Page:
The Westmorland and Lonsdale MP said he has decided to quit in the face of continuing questions over his faith.
In a speech to staff at the party’s London headquarters, Mr Farron said: “The consequences of the focus on my faith is that I have found myself torn between living as a faithful Christian and serving as a political leader.
“A better, wiser person than me may have been able to deal with this more successfully, to have remained faithful to Christ while leading a political party in the current environment.
“To be a political leader – especially of a progressive, liberal party in 2017 – and to live as a committed Christian, to hold faithfully to the Bible’s teaching, has felt impossible for me.”
The shock announcement came just hours after the party’s openly gay home affairs spokesman Lord Paddick announced he was quitting, citing “concerns about the leader’s views on various issues”.
Reacting to Mr Farron’s decision, Lord Paddick told Sky News: “I’m very sad for Tim Farron. I had a long conversation with Tim yesterday and we have a lot of respect for each other.”
Mr Farron, an evangelical Christian who has served as Lib Dem leader since 2015, was criticised during the General Election campaign for failing to answer questions about his views on homosexuality.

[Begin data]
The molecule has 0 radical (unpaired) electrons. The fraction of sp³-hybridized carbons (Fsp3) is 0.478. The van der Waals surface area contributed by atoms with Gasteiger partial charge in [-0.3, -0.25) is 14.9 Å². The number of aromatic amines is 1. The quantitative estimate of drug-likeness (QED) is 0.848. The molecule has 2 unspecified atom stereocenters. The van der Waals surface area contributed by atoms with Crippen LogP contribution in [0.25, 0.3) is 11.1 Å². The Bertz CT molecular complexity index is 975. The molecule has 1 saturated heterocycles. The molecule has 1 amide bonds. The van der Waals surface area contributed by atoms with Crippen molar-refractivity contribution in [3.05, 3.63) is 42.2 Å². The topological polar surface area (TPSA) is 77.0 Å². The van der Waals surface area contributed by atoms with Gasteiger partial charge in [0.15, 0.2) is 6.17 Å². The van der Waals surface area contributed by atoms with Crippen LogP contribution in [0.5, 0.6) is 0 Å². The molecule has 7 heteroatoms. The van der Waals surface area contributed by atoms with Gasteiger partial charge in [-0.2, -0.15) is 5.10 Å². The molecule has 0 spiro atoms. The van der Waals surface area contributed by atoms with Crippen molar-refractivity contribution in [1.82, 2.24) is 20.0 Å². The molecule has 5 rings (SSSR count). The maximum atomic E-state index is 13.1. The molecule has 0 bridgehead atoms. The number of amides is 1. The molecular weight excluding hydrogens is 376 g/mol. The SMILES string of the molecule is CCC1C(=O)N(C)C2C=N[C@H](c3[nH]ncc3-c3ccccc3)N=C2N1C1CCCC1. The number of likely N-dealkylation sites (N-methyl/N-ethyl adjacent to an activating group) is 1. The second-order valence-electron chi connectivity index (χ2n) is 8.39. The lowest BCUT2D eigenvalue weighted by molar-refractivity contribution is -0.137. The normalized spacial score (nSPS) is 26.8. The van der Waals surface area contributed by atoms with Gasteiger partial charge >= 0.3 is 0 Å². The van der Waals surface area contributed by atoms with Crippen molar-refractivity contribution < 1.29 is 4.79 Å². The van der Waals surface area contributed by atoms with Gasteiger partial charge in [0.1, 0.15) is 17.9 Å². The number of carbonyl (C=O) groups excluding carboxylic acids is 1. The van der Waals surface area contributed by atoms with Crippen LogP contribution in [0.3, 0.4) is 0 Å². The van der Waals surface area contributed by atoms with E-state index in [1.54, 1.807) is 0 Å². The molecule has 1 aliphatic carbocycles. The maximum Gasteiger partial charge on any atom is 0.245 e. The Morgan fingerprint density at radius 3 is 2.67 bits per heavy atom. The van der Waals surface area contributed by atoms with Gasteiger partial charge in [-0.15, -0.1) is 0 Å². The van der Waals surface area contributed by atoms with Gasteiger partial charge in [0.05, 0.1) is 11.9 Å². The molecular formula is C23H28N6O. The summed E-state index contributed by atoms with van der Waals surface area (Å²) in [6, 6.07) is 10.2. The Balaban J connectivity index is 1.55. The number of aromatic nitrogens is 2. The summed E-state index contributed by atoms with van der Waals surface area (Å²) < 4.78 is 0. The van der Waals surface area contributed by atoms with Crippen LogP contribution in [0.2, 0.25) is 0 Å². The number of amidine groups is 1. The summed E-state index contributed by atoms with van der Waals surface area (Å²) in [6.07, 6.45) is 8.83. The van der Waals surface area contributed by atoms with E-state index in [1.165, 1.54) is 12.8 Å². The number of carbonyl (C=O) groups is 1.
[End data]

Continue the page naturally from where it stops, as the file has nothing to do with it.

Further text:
He made clear he supported equal marriage and LGBT rights, but in an interview did not say whether or not he thought it was a sin.
After days of pressure to clarify his stance, Mr Farron finally made clear he did not believe gay sex is a sin, but he continued to face questions in interviews.
In his speech on Wednesday, Mr Farron said the continued questions over his faith showed “we are kidding ourselves” if people thought Britain was a “tolerant, liberal society”.
He added: “I’m a liberal to my finger tips, and that liberalism means that I am passionate about defending the rights and liberties of people who believe different things to me.
“There are Christians in politics who take the view that they should impose the tenets of faith on society, but I have not taken that approach because I disagree with it – it’s not liberal and it is counterproductive when it comes to advancing the gospel.
“Even so, I seem to be the subject of suspicion because of what I believe and who my faith is in.”
The Liberal Democrats won an extra four MPs at this month’s General Election from their 2015 result, boosting their total to 12.
But the party failed to return nearer to their 2010 level of 57 seats, despite hoping to attract the support of pro-Remain voters.
Former business secretary Sir Vince Cable and his fellow coalition minister Jo Swinson, who both returned to the House of Commons this month, are among the favourites to replace Mr Farron as party leader.
Mr Farron will continue to serve as Lib Dem head until Parliament’s summer recess, when a party leadership election will be held.
Commenting on Mr Farron’s decision, his predecessor and ex-deputy prime minister Nick Clegg said: “This must have been an agonising decision given Tim’s lifelong dedication to the Liberal Democrats.
“I’m not a man of faith, but I’m sure I was not alone in being moved by the way Tim spoke about the struggle he found in balancing his faith and his politics.
“Tim grew the party at a crucial time and he will always be rightly remembered for that.”